The press release below and the study it outlines do an excellent job of explaining the complex issue of worker misclassification and payroll fraud. Misclassification puts law-abiding employers at a significant cost disadvantage and amounts to tax fraud by corporations that skirt the law. These practices degrade the construction industry while cheating taxpayers and undercutting businesses and workers who follow the rules.
Employers should be treating workers like employees, providing training and workers' comp, and paying payroll taxes. We need legislation or administrative action that increases enforcement against worker misclassification and payroll fraud. Unfortunately, little is said about the large number of undocumented workers who are being misclassified as independent subcontractors to circumvent the requirement of employees to furnish an I-9 showing proof of work authorization and to avoid paying payroll taxes. This practice lowers the earning capacity of “legal” workers whose employers follow the rules. It also encourages employees to go to the “other side” and work as an independent subcontractor to increase their take home pay. This is truly a spiral to the bottom for the construction industry.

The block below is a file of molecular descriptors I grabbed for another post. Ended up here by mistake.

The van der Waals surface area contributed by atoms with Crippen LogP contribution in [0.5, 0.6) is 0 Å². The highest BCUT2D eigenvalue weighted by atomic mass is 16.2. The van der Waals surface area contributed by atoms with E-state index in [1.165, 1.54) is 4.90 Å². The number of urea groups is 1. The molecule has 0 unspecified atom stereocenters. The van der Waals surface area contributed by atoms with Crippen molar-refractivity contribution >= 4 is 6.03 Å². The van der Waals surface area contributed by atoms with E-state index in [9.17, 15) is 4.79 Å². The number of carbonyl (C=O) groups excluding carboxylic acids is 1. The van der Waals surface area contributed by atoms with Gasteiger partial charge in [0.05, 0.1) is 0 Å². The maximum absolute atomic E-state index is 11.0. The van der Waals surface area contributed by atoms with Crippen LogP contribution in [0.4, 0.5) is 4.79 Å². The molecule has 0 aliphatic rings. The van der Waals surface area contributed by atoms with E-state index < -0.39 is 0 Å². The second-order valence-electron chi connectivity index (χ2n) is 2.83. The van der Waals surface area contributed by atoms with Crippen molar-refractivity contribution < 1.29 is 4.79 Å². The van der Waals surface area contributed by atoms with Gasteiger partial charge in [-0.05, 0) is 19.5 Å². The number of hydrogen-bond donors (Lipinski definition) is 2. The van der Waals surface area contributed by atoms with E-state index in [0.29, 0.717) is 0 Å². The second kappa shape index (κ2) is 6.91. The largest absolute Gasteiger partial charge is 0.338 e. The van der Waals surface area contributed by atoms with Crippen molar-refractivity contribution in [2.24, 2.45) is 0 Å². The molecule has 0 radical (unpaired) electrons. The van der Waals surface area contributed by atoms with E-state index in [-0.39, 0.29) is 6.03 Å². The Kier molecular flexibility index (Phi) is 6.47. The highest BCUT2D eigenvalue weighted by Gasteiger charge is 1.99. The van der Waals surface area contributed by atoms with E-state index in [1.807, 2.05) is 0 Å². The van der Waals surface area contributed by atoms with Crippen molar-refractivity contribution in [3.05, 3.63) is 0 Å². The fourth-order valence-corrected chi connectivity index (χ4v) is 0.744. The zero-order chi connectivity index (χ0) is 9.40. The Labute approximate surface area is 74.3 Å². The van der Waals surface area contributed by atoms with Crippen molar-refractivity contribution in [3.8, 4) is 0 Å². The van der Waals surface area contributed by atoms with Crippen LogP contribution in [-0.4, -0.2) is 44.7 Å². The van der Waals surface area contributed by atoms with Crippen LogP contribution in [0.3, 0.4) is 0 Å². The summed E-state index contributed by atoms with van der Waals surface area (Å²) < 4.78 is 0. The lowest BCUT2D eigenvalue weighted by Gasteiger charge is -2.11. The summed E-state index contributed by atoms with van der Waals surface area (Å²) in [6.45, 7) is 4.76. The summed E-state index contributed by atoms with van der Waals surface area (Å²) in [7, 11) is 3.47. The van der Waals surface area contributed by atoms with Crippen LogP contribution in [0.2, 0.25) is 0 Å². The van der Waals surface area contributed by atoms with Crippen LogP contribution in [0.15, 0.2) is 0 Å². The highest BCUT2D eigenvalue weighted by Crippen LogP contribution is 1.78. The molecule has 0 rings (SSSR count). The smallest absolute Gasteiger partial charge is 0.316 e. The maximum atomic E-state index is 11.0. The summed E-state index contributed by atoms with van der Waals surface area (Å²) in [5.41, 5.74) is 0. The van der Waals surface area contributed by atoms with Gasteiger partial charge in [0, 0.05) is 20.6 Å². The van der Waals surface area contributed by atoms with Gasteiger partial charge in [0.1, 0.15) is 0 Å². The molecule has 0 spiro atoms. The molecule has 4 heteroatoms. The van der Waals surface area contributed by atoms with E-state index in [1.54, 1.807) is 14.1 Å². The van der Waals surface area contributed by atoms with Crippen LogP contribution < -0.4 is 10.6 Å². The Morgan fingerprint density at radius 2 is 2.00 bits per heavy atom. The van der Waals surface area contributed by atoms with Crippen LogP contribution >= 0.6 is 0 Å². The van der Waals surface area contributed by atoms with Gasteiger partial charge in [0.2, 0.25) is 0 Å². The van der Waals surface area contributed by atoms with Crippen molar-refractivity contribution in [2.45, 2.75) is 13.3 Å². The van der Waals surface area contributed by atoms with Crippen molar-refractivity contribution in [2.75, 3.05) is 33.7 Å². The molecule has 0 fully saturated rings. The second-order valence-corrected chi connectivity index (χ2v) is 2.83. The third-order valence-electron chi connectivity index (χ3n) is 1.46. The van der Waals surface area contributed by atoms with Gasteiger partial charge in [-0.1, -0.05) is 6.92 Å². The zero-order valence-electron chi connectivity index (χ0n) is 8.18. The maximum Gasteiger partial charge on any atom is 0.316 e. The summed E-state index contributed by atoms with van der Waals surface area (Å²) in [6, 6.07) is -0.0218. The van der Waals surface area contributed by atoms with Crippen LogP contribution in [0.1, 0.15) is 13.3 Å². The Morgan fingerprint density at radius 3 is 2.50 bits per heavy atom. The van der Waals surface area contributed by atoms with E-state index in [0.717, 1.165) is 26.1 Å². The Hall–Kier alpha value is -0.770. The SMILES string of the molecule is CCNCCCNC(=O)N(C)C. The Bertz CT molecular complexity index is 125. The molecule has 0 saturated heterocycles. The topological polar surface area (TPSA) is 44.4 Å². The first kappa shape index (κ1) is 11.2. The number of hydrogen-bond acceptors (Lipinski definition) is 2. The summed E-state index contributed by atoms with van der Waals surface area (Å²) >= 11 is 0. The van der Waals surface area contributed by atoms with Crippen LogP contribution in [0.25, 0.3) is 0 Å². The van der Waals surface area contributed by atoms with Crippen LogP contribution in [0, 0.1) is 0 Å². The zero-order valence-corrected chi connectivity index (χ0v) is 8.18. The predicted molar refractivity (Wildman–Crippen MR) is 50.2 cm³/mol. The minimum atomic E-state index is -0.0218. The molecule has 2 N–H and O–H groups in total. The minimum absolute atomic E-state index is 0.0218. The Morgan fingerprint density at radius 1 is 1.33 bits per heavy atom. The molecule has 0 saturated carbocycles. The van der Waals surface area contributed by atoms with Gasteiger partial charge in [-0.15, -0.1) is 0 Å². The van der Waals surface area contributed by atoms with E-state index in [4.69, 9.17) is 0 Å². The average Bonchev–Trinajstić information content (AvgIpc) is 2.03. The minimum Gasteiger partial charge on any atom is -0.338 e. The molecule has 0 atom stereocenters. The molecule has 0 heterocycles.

Worker misclassification and payroll fraud are closely intertwined with workforce shortages and the outdated US immigration system that does not allow for immigrants to legally fill open jobs for which there are no available American workers. We also need our lawmakers in DC to work in a bipartisan manner to pass ID and Tax legislation that creates a conditional method for undocumented workers who can pass background checks to earn work permits so they can legally work for employers who deduct and match payroll taxes.
These solutions would level the playing field for law abiding businesses and workers and generate billions in tax revenues without raising any taxes on those who are following the rules.
Washington, D.C.—The Century Foundation (TCF) released a first-of-its-kind report on how many construction workers are being misclassified or paid off the books, costing taxpayers and workers billions of dollars in lost revenue, wages, and benefits.The TCF study estimates that nationwide, between 1.1 and 2.1 million construction workers were misclassified or paid off the books in 2021. This represents between 10 percent and 19 percent of the construction industry’s workforce.
The study comes just weeks before the U.S. Department of Labor is expected to release its final rule that will realign the definitions of employee and independent contractor back into compliance with decades of Supreme Court and federal court decisions, effectively reversing a Trump-era change. Employers have a legal obligation to provide various benefits and protections to their employees and pay certain taxes on their behalf. But when employers misclassify workers as independent contractors, they can significantly cut their labor costs because they avoid those obligations. Workers misclassified as independent contractors are generally not protected by laws against sex, race, and age discrimination or sexual harassment.